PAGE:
Symphony Hall, Birmingham
The date of this amazing gig coincided with my 50th birthday and YES formed in 1968 and the guys could have played for weeks and not exhaust their back catalogue.
Quite a fractured proposition at times with many changing members YES still never lost their essence on their numerous albums and seeing Jon Anderson, Rick Wakeman and Trevor Rabin together with two outstanding musicians on drums and bass was simply amazing.
Anderson had formed YES with is buddy Chris Squire who sadly passed away in June 2015. Jon Anderson said that ‘he was Obi Wan Kenobi and Squire was Darth Vader and that they were the ying and yang of the band but true musical brothers’ and it was nice to hear that.
The evening was amazing: Rick Wakeman in T-Shirt, Jogging pants and his infamous cape surrounded by two Korg™ Kronos’s, a Korg Triton, a Minimoog and other synths I couldn’t quite make out from where I was sat is a towering figure and larger than life, quite a contrast to the tiny frame that is Jon Anderson and it has always been these two that made YES work.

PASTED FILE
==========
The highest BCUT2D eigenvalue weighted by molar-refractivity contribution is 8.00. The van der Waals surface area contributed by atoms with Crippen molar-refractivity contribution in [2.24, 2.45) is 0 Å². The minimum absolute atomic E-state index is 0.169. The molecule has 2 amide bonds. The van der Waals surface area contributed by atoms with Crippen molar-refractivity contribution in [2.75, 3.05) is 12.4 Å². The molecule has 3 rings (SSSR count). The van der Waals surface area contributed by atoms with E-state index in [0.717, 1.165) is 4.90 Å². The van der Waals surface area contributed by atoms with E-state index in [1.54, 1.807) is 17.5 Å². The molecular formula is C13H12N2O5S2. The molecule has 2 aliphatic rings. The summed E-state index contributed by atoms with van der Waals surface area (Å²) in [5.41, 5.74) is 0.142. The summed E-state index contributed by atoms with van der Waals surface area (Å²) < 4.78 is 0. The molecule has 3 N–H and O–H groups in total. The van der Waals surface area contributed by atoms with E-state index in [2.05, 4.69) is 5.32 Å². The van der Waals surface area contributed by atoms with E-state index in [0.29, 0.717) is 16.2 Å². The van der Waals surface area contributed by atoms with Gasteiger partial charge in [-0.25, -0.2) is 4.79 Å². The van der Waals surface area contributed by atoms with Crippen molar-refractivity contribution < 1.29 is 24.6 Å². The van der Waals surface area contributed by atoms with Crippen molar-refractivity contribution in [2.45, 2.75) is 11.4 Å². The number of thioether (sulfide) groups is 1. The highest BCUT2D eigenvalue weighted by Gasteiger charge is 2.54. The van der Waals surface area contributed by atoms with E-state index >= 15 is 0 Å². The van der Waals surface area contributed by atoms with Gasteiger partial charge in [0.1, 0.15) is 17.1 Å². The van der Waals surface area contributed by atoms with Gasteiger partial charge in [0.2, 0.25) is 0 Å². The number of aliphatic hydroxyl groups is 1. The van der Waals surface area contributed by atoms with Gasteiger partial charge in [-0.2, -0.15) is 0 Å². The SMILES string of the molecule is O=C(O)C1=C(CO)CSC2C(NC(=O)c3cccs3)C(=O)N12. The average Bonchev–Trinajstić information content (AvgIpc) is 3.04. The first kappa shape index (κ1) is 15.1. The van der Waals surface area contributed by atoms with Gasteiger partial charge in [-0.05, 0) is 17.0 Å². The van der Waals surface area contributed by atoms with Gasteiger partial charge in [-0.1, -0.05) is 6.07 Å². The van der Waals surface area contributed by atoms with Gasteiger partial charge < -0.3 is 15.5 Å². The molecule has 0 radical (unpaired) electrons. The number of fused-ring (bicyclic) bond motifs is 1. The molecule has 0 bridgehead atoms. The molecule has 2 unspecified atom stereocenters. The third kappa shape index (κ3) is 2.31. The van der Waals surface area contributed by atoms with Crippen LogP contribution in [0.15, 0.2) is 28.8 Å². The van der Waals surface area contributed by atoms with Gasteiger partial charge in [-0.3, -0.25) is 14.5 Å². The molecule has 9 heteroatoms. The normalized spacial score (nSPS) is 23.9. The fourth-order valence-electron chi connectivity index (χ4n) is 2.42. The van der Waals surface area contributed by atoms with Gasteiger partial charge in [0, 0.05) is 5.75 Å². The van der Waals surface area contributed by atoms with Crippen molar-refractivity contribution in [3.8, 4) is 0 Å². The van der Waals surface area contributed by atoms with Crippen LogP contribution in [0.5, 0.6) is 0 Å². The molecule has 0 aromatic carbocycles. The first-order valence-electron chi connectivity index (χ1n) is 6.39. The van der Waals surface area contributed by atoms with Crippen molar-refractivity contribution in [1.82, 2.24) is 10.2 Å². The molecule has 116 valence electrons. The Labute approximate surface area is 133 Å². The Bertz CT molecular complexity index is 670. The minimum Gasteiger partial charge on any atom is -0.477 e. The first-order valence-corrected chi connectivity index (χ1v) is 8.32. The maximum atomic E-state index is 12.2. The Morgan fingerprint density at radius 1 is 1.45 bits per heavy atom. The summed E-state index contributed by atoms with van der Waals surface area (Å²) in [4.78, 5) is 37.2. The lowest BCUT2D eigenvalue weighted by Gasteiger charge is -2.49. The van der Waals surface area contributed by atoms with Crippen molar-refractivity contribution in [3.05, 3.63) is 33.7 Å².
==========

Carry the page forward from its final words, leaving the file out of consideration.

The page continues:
Not to take anything away from Trevor Rabin who is a super gifted musician and film composer. He played on 4 YES albums including their biggest selling album ever 90125 from 1983.
Indeed, all three will be inducted in the Rock and Roll Hall of fame in April of 2017.
The whole night was mesmerizing and my personal highlights were ‘Roundabout’ from 1971s ‘Fragile’ album, ‘You and I’ from 1972s ‘Close to the edge’ album and my favourite memory has got to be the epic ‘Awaken’ from 1977’s ‘Going for the one’ album.
The band interacted lovingly and naturally with one another and the chemistry was felt by the audience and the musical soundscapes were simply from out of this world.
Rabin & Wakeman went on a walkabout through the hall during ‘Owner of a lonely heart’ which was yet another highlight of the show.
I feel very blessed to have seen these legends live on stage